• BAL Lymphocytosis (often >50%) is a characteristic finding, particularly in the setting of ongoing antigen exposure but is not, in itself, diagnostic and may be found in asymptomatic exposed individuals

  • Transbronchial or surgical lung biopsy may be required in cases of diagnostic uncertainty. TBB often fails to provide sufficient tissue for adequate histological analysis

  • Inhalation antigen challenge may be unpleasant and is not recommended routinely.

Diagnosis

is based on the combination of history of antigen exposure and typical clinical and HRCT features. Atypical presentations require further investigation to support the diagnosis such as BAL lymphocytosis or characteristic histological features on lung biopsy (a bronchiolocentric granulomatous lymphocytic pneumonitis). The underlying causative antigen cannot be identified in up to 40% of cases.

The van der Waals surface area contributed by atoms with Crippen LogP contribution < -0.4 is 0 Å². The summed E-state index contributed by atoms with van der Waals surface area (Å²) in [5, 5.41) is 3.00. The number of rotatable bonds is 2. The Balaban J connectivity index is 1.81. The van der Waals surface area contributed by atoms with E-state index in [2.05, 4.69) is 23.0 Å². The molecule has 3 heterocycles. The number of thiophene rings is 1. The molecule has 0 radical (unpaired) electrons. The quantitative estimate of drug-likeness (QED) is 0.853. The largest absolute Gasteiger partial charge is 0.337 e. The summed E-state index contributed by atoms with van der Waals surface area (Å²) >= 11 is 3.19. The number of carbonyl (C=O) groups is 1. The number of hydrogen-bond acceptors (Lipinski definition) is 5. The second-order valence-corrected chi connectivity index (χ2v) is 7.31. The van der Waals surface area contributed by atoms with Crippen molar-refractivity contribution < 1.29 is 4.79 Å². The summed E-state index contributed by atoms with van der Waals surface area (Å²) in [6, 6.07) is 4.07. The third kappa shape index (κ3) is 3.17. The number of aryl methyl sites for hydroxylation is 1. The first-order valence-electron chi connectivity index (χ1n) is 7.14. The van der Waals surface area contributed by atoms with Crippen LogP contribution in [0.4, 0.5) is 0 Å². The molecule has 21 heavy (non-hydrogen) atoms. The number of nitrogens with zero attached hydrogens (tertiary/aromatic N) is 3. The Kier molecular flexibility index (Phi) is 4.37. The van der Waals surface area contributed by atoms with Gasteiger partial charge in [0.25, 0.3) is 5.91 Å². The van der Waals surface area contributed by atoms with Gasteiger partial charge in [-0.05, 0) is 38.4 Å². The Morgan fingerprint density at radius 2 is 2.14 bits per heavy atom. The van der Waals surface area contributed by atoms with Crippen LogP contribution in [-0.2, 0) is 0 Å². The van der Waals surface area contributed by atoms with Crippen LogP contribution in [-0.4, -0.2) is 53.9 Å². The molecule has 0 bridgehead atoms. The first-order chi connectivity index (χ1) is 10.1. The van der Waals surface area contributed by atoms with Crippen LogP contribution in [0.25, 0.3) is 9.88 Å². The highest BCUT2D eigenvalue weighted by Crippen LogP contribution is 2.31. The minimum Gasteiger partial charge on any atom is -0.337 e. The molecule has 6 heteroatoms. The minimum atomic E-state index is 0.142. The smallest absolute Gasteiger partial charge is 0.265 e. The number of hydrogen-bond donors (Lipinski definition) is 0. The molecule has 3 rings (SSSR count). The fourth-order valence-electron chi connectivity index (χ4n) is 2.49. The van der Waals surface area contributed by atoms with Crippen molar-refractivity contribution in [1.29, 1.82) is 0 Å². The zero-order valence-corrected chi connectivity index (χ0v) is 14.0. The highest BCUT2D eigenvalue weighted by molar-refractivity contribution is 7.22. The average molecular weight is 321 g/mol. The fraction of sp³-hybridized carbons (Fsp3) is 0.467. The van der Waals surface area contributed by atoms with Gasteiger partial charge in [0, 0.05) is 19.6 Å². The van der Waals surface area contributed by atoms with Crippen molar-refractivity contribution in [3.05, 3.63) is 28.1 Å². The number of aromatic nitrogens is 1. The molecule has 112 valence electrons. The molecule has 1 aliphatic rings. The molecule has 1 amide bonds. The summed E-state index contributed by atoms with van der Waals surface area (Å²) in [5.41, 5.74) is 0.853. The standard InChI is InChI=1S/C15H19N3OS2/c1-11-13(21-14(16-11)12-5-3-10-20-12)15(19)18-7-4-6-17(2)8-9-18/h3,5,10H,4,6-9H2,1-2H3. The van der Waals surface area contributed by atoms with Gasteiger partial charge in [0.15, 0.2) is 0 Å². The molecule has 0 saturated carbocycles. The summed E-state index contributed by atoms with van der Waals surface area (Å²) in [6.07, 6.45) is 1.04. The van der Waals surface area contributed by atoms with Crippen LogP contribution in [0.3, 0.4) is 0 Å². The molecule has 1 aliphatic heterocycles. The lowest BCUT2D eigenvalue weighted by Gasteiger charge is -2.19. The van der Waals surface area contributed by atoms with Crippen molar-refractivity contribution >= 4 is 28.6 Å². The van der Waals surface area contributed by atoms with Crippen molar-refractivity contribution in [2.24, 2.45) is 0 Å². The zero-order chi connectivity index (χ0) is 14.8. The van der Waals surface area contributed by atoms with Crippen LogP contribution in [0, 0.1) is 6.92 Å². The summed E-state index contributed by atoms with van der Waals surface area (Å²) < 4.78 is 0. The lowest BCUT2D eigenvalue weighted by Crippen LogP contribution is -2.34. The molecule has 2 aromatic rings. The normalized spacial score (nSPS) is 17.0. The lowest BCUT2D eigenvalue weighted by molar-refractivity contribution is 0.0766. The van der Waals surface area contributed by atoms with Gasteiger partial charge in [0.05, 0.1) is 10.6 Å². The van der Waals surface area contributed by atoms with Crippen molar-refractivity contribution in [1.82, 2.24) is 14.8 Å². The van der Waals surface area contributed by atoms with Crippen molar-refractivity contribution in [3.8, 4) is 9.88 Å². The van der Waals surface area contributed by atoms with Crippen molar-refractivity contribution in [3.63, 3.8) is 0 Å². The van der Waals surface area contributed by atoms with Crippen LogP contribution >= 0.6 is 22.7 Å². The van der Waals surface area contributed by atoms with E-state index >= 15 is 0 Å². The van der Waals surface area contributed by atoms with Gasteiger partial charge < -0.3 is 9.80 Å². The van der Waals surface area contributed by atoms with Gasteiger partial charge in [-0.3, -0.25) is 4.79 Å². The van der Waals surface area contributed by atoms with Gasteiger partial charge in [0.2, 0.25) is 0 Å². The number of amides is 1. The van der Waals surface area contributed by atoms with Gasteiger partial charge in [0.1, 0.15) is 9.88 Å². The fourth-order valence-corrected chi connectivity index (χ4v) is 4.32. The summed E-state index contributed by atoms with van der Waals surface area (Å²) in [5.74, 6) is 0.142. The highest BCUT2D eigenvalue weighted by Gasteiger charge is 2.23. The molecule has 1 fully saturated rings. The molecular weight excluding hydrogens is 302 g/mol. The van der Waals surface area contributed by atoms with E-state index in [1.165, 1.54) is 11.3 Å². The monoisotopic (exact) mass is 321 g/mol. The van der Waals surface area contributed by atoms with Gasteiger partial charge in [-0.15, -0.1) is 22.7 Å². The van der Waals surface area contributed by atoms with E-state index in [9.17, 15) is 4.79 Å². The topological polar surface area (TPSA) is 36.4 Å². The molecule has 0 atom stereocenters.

Differential diagnosis

  • Atypical pneumonia

  • IIPs (particularly IPF, NSIP, RB-ILD)

  • Sarcoidosis

  • Vasculitis

  • Occupational asthma (e.g. from isocyanates)

  • Drug-induced lung disease (including pesticides)

  • Organic dust toxic syndrome (follows very high levels of exposure to agricultural dusts; symptoms transient; benign course)

  • Silo-filler’s disease (variable respiratory manifestations following exposure to nitrogen dioxide in silos; ranges from mild bronchitis to fatal bronchospasm).

Management

Management